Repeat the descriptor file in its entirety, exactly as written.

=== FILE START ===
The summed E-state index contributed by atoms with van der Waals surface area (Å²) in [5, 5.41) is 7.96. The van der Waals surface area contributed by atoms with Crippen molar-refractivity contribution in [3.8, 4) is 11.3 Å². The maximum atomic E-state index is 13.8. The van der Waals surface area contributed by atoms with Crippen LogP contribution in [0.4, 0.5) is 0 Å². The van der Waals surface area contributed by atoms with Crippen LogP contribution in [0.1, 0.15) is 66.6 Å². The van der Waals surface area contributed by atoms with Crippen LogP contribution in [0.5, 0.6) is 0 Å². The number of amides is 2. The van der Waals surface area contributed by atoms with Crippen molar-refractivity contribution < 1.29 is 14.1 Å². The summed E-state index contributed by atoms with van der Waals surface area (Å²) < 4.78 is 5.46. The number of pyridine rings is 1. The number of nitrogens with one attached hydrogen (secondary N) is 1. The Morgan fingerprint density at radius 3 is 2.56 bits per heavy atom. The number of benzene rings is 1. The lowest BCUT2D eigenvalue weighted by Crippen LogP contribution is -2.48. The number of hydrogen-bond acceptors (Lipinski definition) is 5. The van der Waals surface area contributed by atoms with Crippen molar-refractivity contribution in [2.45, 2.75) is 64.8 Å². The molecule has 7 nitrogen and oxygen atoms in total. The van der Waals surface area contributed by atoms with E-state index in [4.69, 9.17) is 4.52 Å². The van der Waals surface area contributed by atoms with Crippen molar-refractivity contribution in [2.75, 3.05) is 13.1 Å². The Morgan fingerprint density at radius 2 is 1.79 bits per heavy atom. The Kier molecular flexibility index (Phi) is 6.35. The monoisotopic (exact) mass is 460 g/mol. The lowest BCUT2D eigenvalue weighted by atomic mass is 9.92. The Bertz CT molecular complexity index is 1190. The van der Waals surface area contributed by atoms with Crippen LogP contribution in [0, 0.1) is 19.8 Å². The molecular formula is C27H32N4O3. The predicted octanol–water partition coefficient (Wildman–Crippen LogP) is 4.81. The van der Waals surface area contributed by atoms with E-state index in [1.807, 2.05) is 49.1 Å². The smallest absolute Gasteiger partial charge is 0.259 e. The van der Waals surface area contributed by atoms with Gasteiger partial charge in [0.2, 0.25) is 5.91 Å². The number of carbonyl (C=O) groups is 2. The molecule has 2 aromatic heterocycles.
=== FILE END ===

The summed E-state index contributed by atoms with van der Waals surface area (Å²) in [5, 5.41) is 7.96. The van der Waals surface area contributed by atoms with Crippen molar-refractivity contribution in [3.8, 4) is 11.3 Å². The maximum atomic E-state index is 13.8. The van der Waals surface area contributed by atoms with Crippen LogP contribution in [0.4, 0.5) is 0 Å². The van der Waals surface area contributed by atoms with Crippen LogP contribution in [0.1, 0.15) is 66.6 Å². The van der Waals surface area contributed by atoms with Crippen LogP contribution in [0.5, 0.6) is 0 Å². The number of amides is 2. The van der Waals surface area contributed by atoms with Crippen molar-refractivity contribution < 1.29 is 14.1 Å². The summed E-state index contributed by atoms with van der Waals surface area (Å²) < 4.78 is 5.46. The number of pyridine rings is 1. The number of nitrogens with one attached hydrogen (secondary N) is 1. The Morgan fingerprint density at radius 3 is 2.56 bits per heavy atom. The number of benzene rings is 1. The lowest BCUT2D eigenvalue weighted by Crippen LogP contribution is -2.48. The number of hydrogen-bond acceptors (Lipinski definition) is 5. The van der Waals surface area contributed by atoms with Crippen molar-refractivity contribution in [2.45, 2.75) is 64.8 Å². The molecule has 7 nitrogen and oxygen atoms in total. The van der Waals surface area contributed by atoms with E-state index in [4.69, 9.17) is 4.52 Å². The van der Waals surface area contributed by atoms with Crippen molar-refractivity contribution in [2.75, 3.05) is 13.1 Å². The Morgan fingerprint density at radius 2 is 1.79 bits per heavy atom. The Kier molecular flexibility index (Phi) is 6.35. The monoisotopic (exact) mass is 460 g/mol. The lowest BCUT2D eigenvalue weighted by atomic mass is 9.92. The Bertz CT molecular complexity index is 1190. The van der Waals surface area contributed by atoms with Crippen LogP contribution in [0, 0.1) is 19.8 Å². The molecular formula is C27H32N4O3. The predicted octanol–water partition coefficient (Wildman–Crippen LogP) is 4.81. The van der Waals surface area contributed by atoms with E-state index in [1.807, 2.05) is 49.1 Å². The smallest absolute Gasteiger partial charge is 0.259 e. The van der Waals surface area contributed by atoms with Gasteiger partial charge in [0.2, 0.25) is 5.91 Å². The number of carbonyl (C=O) groups is 2. The molecule has 2 aromatic heterocycles.